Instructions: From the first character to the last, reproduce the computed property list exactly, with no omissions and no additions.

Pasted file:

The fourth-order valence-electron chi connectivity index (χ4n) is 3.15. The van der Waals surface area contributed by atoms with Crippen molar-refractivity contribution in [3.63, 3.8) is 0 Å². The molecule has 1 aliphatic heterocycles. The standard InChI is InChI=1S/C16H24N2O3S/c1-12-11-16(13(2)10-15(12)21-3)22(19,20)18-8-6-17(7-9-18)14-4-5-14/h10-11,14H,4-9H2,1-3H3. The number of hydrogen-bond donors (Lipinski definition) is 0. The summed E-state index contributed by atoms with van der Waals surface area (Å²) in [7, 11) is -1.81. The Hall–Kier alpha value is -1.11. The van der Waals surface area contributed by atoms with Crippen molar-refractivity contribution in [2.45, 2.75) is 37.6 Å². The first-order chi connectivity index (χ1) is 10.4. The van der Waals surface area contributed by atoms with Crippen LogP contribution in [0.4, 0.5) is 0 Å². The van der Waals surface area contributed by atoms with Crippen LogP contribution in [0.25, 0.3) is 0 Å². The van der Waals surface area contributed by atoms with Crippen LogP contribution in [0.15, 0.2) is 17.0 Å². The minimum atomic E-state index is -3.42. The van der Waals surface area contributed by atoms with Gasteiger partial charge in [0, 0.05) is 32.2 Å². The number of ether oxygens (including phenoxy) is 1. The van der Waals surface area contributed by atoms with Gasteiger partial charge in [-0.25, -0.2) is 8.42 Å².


The fourth-order valence-electron chi connectivity index (χ4n) is 3.15. The van der Waals surface area contributed by atoms with Crippen molar-refractivity contribution in [3.63, 3.8) is 0 Å². The molecule has 1 aliphatic heterocycles. The standard InChI is InChI=1S/C16H24N2O3S/c1-12-11-16(13(2)10-15(12)21-3)22(19,20)18-8-6-17(7-9-18)14-4-5-14/h10-11,14H,4-9H2,1-3H3. The number of hydrogen-bond donors (Lipinski definition) is 0. The summed E-state index contributed by atoms with van der Waals surface area (Å²) in [7, 11) is -1.81. The Hall–Kier alpha value is -1.11. The van der Waals surface area contributed by atoms with Crippen molar-refractivity contribution in [2.45, 2.75) is 37.6 Å². The first-order chi connectivity index (χ1) is 10.4. The van der Waals surface area contributed by atoms with Crippen LogP contribution in [0.4, 0.5) is 0 Å². The van der Waals surface area contributed by atoms with Crippen LogP contribution in [0.25, 0.3) is 0 Å². The van der Waals surface area contributed by atoms with Crippen LogP contribution in [0.15, 0.2) is 17.0 Å². The minimum atomic E-state index is -3.42. The van der Waals surface area contributed by atoms with Gasteiger partial charge in [0, 0.05) is 32.2 Å². The number of ether oxygens (including phenoxy) is 1. The van der Waals surface area contributed by atoms with Gasteiger partial charge in [-0.25, -0.2) is 8.42 Å².